I graduated from a UX Bootcamp on November 25, 2020. Since then I’ve been working on some UX projects, writing, connecting with a lot of really rad folks all over the internet, and just trying to take care of my physical & mental health during the COVID-19 pandemic.
How my job hunt is going:
- Jobs Applied For: 159
- Rejections: 64
- Initial Phone Screens & First Interviews: 7
- Final Interviews: 3
One of the biggest hurdles I have faced during this job hunt is motivation. As someone who is currently unemployed and left to my own devices to work & create, here are 4 things that I do [almost] everyday to stay motivated during this time of uncertainty.
1. Apply For Jobs Every Day
A goal of mine is to apply for at least 3–5 jobs every day. Applying for jobs is not an easy task. It requires a lot of time and energy, and some days I just don’t have it in me to apply for more than 1 job (and that’s 100% okay).
The reason why I try to apply for jobs every day is because it’s an opportunity to put myself and my work out there, regardless of if I meet all of the job qualifications or not. You never know who is going to be looking at your application, or what type of conversations you will have by just applying.
A wise mentor once said to me that if you feel even 60% confident about a job, go after it and apply!
- Worst case scenario:
No response at all (even after sending follow-up emails).
- Best case scenario:
Someone looked at your application and they want to talk. You just landed a conversation. Congratulations!
By applying for jobs, you are creating opportunities for yourself. As you’re reading this, you might be at a point in your life where you don’t want to regret not trying (I know I am!). So keep putting yourself out there because you never know what’s going to come out the other end.
2. Check Items Off The To-Do List
Either the night before or morning of, I create a To-Do List for myself. It keeps me on track, and I gain a huge sense of accomplishment whenever I check items off of my list.
One important component to creating an effective To-Do List is having each item be specific & manageable (so that you can check them off!).
If the task is large and complex, break it up into smaller, more actionable pieces.
For example, what isn’t manageable for me is putting “complete online course” on my To-Do List. When it’s not specific, it can feel very overwhelming to tackle. If I were to rephrase it as “complete chapter 1 of _____ course”, I can anticipate how long that might take and find time to schedule it in my day.
On days when I’m physically or mentally struggling to work on a project or continue the job hunt, I’ll put non-career related items on my list, such as “take out the recycling” or “vacuum the rug”. By doing so, I’m able to still feel productive while giving myself a mental break away from my career-related objectives.
3. Create Something, Anything!
I am motivated by growth, and I learn best by creating. It’s easy to fall into the trap of consuming, consuming, and consuming but never creating. So something that I strive to do every week is to create something, anything!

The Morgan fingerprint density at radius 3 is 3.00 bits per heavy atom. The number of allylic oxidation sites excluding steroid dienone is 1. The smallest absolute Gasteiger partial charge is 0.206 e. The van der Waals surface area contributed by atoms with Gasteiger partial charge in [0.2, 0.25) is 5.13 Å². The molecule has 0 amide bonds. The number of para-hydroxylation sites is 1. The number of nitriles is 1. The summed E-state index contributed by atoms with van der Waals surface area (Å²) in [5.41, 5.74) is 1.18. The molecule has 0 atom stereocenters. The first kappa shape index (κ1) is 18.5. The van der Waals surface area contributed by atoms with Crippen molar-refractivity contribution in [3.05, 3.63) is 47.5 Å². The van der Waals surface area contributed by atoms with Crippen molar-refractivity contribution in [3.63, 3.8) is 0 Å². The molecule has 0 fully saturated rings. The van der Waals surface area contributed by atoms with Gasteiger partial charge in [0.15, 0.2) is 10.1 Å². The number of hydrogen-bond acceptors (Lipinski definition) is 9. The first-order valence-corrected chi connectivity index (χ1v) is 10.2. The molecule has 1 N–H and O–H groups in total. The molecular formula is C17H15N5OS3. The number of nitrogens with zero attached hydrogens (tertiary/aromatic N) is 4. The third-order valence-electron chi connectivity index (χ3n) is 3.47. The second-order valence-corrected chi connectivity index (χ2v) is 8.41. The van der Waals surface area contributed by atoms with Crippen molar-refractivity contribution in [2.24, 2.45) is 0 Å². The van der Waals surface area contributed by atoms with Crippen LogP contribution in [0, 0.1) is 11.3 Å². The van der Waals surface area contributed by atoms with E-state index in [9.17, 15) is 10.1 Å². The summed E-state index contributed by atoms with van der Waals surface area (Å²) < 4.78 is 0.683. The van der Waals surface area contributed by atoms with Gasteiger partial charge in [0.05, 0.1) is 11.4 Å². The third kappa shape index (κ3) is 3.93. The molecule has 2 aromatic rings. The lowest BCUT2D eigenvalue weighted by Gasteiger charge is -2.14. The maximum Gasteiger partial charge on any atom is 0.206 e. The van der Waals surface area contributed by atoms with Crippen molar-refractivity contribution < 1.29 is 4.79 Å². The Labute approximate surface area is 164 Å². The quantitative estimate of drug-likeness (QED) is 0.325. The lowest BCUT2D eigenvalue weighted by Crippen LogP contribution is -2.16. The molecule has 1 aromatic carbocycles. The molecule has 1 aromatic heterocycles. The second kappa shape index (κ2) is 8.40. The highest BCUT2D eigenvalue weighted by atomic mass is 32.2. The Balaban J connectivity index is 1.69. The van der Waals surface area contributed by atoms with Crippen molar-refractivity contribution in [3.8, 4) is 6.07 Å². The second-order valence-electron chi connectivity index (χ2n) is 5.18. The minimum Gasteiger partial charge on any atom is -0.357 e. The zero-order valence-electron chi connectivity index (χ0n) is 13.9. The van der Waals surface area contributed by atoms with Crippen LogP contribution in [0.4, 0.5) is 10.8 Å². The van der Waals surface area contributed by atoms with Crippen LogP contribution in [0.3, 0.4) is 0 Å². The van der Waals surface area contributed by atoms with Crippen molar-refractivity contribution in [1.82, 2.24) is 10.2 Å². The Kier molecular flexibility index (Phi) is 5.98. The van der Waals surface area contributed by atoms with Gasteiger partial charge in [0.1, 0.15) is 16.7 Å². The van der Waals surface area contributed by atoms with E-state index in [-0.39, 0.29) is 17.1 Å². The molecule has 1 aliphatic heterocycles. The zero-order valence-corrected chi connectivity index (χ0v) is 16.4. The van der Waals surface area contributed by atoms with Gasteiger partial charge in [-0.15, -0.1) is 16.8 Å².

For example, the current UX project that I am working on is a Basic Life Skills platform that I initiated myself. My intentions were to develop specific skills in an area that I did not feel very confident in. Because of this, I anticipate a lot of growth & development as I continue to move this project forward.
Another example is writing this article! I have always wanted to write but never felt like I was good enough. By publishing this article, I gain just a little bit more confidence and motivation to continue producing work and sharing my story.
Lastly, I bake A LOT of sourdough bread. While it may not be UX related, it’s something that I really enjoy doing. It also benefits everyone in my household because #breadislife, especially when it’s homemade.
4. Positive Visualization
I truly believe that one of our biggest blockers that often prevents us from moving forward is our own mindset.
From the 159 applications and 64 rejections, to getting to that final interview and being told that they like my enthusiasm & passion but chose to move forward with someone else, it can be really freaking tough to bounce back from those outcomes.
But something that I continue to practice that I learned back when I was competing in Olympic Weightlifting is positive visualization. In both this job hunt and in life, there are a lot of things that are out of my control. But one thing that I do have control over is how I visualize:
- The type of person I am
- The type of person I want to be
- Why it is important that I become that person
Not only does positive visualization provide me with more clarity and inspiration in my day-to-day, but the steps needed to accomplish my goals appear more achievable because I have a clear idea of who I am and a vision of who I want to be and why.
The job hunt is brutal. It’s okay to feel discouraged and tired. It’s okay to completely disconnect from the world today because the idea of jumping through hoops to try and prove your worth to strangers makes you want to cry.
If there’s anything I want you to take away from this article is this: your self worth is not tied to your job or career.
You are so incredibly capable and resilient. You bring so much to every space and conversation you are a part of. As exhausting as this job hunt is, there is hope. Most importantly, there is space. You belong here, and I’m so stoked to watch you grow and continue to contribute meaningfully and passionately in whatever it is you decide to do.